Cell polarity
Cell Polarity refers to spatial differences in the shape, structure, and function of cells. Almost all cell types exhibit some sort of polarity, which enables them to carry out specialized functions. Classical examples of polarized cells are described below, including epithelial cells with apical-basal polarity, neurons in which signals propagate in one direction from dendrites to axons, and migrating cells.

Epithelial cells

Epithelial cells adhere to one another through tight junctions and adherens junctions, forming sheets of cells that line the surface of the animal body and internal cavities (e.g., digestive tract and circulatory system). These cells have an apical-basal polarity defined by the apical membrane facing the outside surface of the body, or the lumen
Lumen can mean:* Lumen , the SI unit of luminous flux* Lumen , the cavity or channel within a tubular structure* Thylakoid lumen, the inner membrane space of the chloroplast* Phenobarbital...

 of internal cavities, and the basolateral membrane oriented away from the lumen. The basolateral membrane refers to both the lateral membrane where cell-cell junctions connect neighboring cells and to the basal membrane where cells are attached to the basement membrane
Basement membrane
The basement membrane is a thin sheet of fibers that underlies the epithelium, which lines the cavities and surfaces of organs including skin, or the endothelium, which lines the interior surface of blood vessels.- Composition :...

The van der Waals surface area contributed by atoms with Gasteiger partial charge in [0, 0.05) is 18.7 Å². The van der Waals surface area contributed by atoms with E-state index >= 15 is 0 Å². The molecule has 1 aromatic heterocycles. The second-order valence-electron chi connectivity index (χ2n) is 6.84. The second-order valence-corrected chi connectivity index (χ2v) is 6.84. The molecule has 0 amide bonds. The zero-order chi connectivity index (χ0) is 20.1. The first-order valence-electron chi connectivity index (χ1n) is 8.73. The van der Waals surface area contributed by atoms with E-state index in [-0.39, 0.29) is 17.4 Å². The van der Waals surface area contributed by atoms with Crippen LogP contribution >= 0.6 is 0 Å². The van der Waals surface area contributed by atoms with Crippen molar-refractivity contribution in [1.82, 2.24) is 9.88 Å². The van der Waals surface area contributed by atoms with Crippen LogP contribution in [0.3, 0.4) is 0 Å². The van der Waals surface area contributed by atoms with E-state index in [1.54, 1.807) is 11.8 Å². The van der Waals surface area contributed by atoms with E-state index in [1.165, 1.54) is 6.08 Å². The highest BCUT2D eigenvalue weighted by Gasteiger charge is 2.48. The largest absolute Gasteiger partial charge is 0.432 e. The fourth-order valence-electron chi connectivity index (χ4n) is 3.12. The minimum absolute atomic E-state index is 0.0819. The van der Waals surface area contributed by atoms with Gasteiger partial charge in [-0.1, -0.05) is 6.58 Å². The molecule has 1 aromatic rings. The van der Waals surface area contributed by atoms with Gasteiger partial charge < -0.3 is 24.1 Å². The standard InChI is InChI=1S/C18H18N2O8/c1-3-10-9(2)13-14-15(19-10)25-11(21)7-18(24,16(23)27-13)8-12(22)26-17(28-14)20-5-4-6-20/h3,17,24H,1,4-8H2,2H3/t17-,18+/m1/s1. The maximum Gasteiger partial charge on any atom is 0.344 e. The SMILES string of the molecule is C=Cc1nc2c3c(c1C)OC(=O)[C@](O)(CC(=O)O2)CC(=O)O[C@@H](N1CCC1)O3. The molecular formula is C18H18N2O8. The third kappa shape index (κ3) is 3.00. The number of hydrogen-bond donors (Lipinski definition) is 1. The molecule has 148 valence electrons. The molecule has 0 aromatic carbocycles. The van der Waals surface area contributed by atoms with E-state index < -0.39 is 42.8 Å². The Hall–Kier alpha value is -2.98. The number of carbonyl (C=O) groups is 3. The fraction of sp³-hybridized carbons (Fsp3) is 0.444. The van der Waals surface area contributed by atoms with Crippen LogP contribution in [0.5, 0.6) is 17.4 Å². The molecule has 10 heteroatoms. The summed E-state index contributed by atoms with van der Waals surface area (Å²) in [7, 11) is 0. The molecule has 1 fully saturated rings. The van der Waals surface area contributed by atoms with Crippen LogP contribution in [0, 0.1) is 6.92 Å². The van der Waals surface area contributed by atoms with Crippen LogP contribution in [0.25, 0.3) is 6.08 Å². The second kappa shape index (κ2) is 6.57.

, a thin sheet of extracellular matrix
Extracellular matrix
In biology, the extracellular matrix is the extracellular part of animal tissue that usually provides structural support to the animal cells in addition to performing various other important functions. The extracellular matrix is the defining feature of connective tissue in animals.Extracellular...

 proteins that separates the epithelial sheet from underlying cells and connective tissue
Connective tissue
"Connective tissue" is a fibrous tissue. It is one of the four traditional classes of tissues . Connective Tissue is found throughout the body.In fact the whole framework of the skeleton and the different specialized connective tissues from the crown of the head to the toes determine the form of...

. Epithelial cells also exhibit planar cell polarity,in which specialized structures are orientated within the plane of the epithelial sheet. Some examples of planar cell polarity include the scales of fish being oriented in the same direction and similarly the feathers of birds, the fur of mammals, and the cuticular projections (sensory hairs, etc.) on the bodies and appendages of flies and other insects.


A neuron receives signals from neighboring cells through branched, cellular extensions called dendrites. The neuron then propagates an electrical signal down a specialized axon
An axon is a long, slender projection of a nerve cell, or neuron, that conducts electrical impulses away from the neuron's cell body or soma....

 extension to the synapse, where neurotransmitters are released to propagate the signal to another neuron or effector cell (e.g., muscle or gland). The polarity of the neuron thus facilitates the directional flow of information, which is required for communication between neurons and between neurons and effector cells.

Migratory cells

Many cell types are capable of migration, such as leukocytes and fibroblasts, and in order for these cells to move in one direction, they must have a defined front and rear. At the front of the cell is the leading edge, which is often defined by a flat ruffling of the cell membrane called the lamellipodium or thin protrusions called filopodia